11 comments:

  1. Interesting! I really liked Scale and Materials. I was actually talking to someone about how it's important to design buildings that can last a long time and have flexible use, or easier to maintain. I thought it was an interesting point too.

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    1. Yes, considering ease of maintenance is so important. And great idea about flexibility!

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  2. Another clue concept related with flexibility: DIVERSITY (of use, of building typologies, of people, of ages...).

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    1. Excellent, thank you for adding diversity. That's a definite advantage in every sense that you mentioned, offering an important element of choice in addressing different needs and inclinations. Maybe flexibility can include both diversity and adaptability, but flexibility and diversity can also be separate categories. I'm so grateful for these additions.

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  3. This might be your image source: http://www.civicnature.net/2012/02/visual-timeline-of-courtyards-in-moscow.html. I found it using the Google image search upload feature. Very handy!

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    1. I really appreciate that you took the time to check and let me know. That one is from my long-neglected personal blog, which I should check to make sure I added some kind of explanation there.

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  4. This might be too much of a stretch, based on a totally irrational desire to keep the list to 7, but maybe "flexibility" can include adaptability, diversity and accessibility? Something like this:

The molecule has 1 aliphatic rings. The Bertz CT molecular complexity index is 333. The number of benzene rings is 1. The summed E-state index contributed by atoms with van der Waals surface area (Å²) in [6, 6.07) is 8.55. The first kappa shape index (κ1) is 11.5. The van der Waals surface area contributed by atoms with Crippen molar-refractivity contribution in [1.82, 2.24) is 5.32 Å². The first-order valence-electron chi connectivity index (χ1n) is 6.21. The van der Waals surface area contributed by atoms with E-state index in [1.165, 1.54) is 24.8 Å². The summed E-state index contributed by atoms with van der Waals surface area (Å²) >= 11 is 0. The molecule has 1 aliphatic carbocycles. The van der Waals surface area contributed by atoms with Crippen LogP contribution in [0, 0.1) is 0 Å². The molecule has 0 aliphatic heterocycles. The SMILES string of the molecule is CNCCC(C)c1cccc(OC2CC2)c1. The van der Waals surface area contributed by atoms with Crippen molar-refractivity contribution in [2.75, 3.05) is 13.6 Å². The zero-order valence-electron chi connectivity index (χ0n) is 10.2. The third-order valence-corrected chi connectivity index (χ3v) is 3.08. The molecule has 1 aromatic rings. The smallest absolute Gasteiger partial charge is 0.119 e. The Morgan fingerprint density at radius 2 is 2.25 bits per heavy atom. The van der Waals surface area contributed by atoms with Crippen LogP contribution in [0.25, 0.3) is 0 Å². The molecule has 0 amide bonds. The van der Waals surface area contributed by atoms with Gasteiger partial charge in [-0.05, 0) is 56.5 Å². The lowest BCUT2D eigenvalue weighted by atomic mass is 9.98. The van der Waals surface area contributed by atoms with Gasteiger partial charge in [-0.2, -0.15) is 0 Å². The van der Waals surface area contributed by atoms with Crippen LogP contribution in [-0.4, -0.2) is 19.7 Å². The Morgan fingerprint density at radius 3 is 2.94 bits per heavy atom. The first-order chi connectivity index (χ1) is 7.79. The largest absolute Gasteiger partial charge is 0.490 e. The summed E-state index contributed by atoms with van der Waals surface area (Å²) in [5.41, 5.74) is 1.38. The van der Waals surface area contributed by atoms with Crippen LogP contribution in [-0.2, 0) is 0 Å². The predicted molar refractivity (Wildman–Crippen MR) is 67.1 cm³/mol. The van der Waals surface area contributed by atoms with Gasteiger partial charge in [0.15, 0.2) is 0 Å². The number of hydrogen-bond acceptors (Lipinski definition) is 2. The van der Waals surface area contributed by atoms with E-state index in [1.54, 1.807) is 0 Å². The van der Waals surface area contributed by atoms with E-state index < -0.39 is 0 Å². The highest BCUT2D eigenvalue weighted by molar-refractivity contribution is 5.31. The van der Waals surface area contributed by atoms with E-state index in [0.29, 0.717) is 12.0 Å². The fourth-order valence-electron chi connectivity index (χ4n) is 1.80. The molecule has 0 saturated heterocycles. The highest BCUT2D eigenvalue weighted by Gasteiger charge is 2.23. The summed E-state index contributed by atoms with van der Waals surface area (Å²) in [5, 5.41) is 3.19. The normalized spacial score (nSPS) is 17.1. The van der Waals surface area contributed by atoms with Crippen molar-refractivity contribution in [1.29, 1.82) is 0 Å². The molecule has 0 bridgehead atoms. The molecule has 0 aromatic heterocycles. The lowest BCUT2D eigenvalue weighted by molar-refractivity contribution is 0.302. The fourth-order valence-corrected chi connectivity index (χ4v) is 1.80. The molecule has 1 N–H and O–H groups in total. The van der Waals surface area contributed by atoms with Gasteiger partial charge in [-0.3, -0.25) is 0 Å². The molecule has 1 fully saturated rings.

"Flexibility encompasses adaptability, diversity and accessibility. Adaptability refers to the extent to which a place is easily modified by management and inhabitants without encroaching upon its shared status. Diversity represents the degree of choice available to those who use the area, including diversity of housing types, activities and local amenities. Accessibility reflects the ease with which residents are able to make use of these amenities, which include public transportation, shopping areas, kindergartens, parks and libraries. In many apartment complexes, superblocks separate residential areas from major streets..."

    Austin Miller's post from yesterday really underscored the importance of accessibility.

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  5. I don't think it's really a stretch! I think flexibility can include all those things as long as the reasoning is explained.